Yet another silver lining
In recent months, Real Estate Capital Europe has seen more than €6 billion worth of proposed debt funds coming to the market as alternative lenders seek to bridge a funding gap, estimated by manager AEW to be around €51 billion in the UK, Germany and France alone. Frankfurt-based property asset management firm Silverton Group is the latest company seeking to capture such opportunities. The property asset management firm is working on plans to enter the real estate debt space with its first commingled property credit fund, after revisiting longstanding ambitions to launch a credit vehicle. Speaking to Real Estate Capital Europe, Jascha Hofferbert, partner at Silverton, said the company is working towards launching a €200 million whole loan and mezzanine debt fund in 2024.
German lender malaise
Stuttgart-based specialist real estate adviser BF.direkt has reported a flatlining of loan issuance for the vast majority of the 110 German property finance providers it surveyed for its latest BF.Quartalsbarometer. Lenders are also displaying increasing reticence to finance office development, as well as construction in the logistics and retail sectors, although there was more optimism around hotels. The report showed that margins have reached their highest level since the inaugural survey was released in Q4 2012, with the average rate in portfolio financing growing from 235.1 basis points during the previous quarter to 245.1bps today, while the average margin for property developments has grown from 337.1bps to 342.3bps.
UK investment volumes slumped during April to £1.7 billion (€1.97 billion) from the £4.6 billion transacted during March, according to property consultant Colliers’ latest UK Property Snapshot report. The latest figures also represent a 68 percent decrease on the five-year monthly average of £5.2 billion, the company said.
The sectors that attracted this capital were industrial, which accounted for 42 percent of all deals by value, followed by residential, which took 27 percent of investment. But offices, which captured 14 percent of the money, slowed between March and April – from £910 million to £240 million. Colliers said that during the first quarter of 2023, the investment volume for the sector was 65 percent below the same period in 2022.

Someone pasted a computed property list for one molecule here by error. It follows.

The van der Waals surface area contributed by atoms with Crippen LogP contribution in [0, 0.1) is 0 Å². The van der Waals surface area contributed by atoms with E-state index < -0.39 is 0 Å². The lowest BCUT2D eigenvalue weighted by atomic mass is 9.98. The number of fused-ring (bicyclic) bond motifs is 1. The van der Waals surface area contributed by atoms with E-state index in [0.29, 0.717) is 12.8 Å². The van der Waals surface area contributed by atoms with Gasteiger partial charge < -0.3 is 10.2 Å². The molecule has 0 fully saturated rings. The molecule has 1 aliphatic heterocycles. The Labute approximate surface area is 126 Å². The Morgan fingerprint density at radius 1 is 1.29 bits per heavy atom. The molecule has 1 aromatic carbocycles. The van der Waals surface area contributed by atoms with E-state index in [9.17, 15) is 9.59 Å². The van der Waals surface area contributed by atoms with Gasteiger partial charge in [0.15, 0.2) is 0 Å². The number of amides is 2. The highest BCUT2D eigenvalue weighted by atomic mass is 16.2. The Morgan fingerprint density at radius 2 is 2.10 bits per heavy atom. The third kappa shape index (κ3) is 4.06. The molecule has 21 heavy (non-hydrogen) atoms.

An uneven gap
In its latest monthly research report, manager AEW identifies the German retail sector as having the highest debt funding gap between 2023 and 2025, in comparison with the retail sectors of other European markets. Most of the refinancing gap, it said, is attributable to the price correction in retail that took place between 2018 and 2023.
Loan in focus
Homes for Ukrainians
The European Bank for Reconstruction and Development (EBRD) has provided a €50 million loan to the Nordic manager NREP to finance two Warsaw residential rental projects that will be made available to Ukrainian refugees. The international lender, which was established in 1991 to help Central and Eastern European nations in the post-Cold War era, said the project was approved under the EBRD’s Resilience and Livelihoods Framework – set up to help Ukraine and other countries affected by the Russian invasion.
NREP’s housing units will, it said, help address a “chronic” supply shortage that has intensified following the arrival of 1.5 million Ukrainian refugees in Poland since the invasion started in February 2022. The company, which has €19 billion of assets under management, supports refugees with access to leases of its homes, such as streamlining the vetting process for Ukrainian citizens.